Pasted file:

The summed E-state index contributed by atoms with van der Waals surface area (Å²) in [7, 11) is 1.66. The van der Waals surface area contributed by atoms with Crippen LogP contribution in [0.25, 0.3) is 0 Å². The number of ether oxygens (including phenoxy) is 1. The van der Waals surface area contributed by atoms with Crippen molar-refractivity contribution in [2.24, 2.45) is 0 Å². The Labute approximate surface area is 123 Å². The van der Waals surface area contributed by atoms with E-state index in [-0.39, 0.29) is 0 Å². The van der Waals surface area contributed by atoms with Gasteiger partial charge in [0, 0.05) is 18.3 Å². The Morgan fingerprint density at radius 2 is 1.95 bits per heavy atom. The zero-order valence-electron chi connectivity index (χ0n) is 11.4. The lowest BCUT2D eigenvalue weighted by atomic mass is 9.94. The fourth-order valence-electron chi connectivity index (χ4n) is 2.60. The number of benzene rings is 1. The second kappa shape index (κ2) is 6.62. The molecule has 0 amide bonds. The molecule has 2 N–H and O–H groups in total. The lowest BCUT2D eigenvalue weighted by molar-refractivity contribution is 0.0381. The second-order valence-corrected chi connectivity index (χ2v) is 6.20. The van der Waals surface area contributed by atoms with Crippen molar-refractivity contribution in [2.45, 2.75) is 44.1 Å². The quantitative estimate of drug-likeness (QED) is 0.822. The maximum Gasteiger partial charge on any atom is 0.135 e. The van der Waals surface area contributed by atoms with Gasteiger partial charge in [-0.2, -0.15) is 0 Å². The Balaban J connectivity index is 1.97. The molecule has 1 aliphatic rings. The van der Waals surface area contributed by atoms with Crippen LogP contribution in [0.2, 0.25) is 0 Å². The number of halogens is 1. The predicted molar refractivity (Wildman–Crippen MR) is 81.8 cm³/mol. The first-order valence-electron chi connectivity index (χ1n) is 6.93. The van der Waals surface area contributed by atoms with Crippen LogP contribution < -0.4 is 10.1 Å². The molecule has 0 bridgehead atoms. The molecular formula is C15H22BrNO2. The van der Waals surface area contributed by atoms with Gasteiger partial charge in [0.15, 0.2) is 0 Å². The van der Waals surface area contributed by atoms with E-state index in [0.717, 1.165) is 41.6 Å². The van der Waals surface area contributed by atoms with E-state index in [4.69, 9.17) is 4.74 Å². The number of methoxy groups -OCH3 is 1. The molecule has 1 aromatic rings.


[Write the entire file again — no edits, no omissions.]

The summed E-state index contributed by atoms with van der Waals surface area (Å²) in [7, 11) is 1.66. The van der Waals surface area contributed by atoms with Crippen LogP contribution in [0.25, 0.3) is 0 Å². The number of ether oxygens (including phenoxy) is 1. The van der Waals surface area contributed by atoms with Crippen molar-refractivity contribution in [2.24, 2.45) is 0 Å². The Labute approximate surface area is 123 Å². The van der Waals surface area contributed by atoms with E-state index in [-0.39, 0.29) is 0 Å². The van der Waals surface area contributed by atoms with Gasteiger partial charge in [0, 0.05) is 18.3 Å². The Morgan fingerprint density at radius 2 is 1.95 bits per heavy atom. The zero-order valence-electron chi connectivity index (χ0n) is 11.4. The lowest BCUT2D eigenvalue weighted by atomic mass is 9.94. The fourth-order valence-electron chi connectivity index (χ4n) is 2.60. The number of benzene rings is 1. The second kappa shape index (κ2) is 6.62. The molecule has 0 amide bonds. The molecule has 2 N–H and O–H groups in total. The lowest BCUT2D eigenvalue weighted by molar-refractivity contribution is 0.0381. The second-order valence-corrected chi connectivity index (χ2v) is 6.20. The van der Waals surface area contributed by atoms with Crippen molar-refractivity contribution in [2.45, 2.75) is 44.1 Å². The quantitative estimate of drug-likeness (QED) is 0.822. The maximum Gasteiger partial charge on any atom is 0.135 e. The van der Waals surface area contributed by atoms with Gasteiger partial charge in [-0.2, -0.15) is 0 Å². The Balaban J connectivity index is 1.97. The molecule has 1 aliphatic rings. The van der Waals surface area contributed by atoms with Crippen LogP contribution in [0.2, 0.25) is 0 Å². The number of halogens is 1. The predicted molar refractivity (Wildman–Crippen MR) is 81.8 cm³/mol. The first-order valence-electron chi connectivity index (χ1n) is 6.93. The van der Waals surface area contributed by atoms with Crippen LogP contribution < -0.4 is 10.1 Å². The molecule has 0 bridgehead atoms. The molecular formula is C15H22BrNO2. The van der Waals surface area contributed by atoms with Gasteiger partial charge in [0.15, 0.2) is 0 Å². The van der Waals surface area contributed by atoms with E-state index in [0.717, 1.165) is 41.6 Å². The van der Waals surface area contributed by atoms with E-state index in [4.69, 9.17) is 4.74 Å². The number of methoxy groups -OCH3 is 1. The molecule has 1 aromatic rings.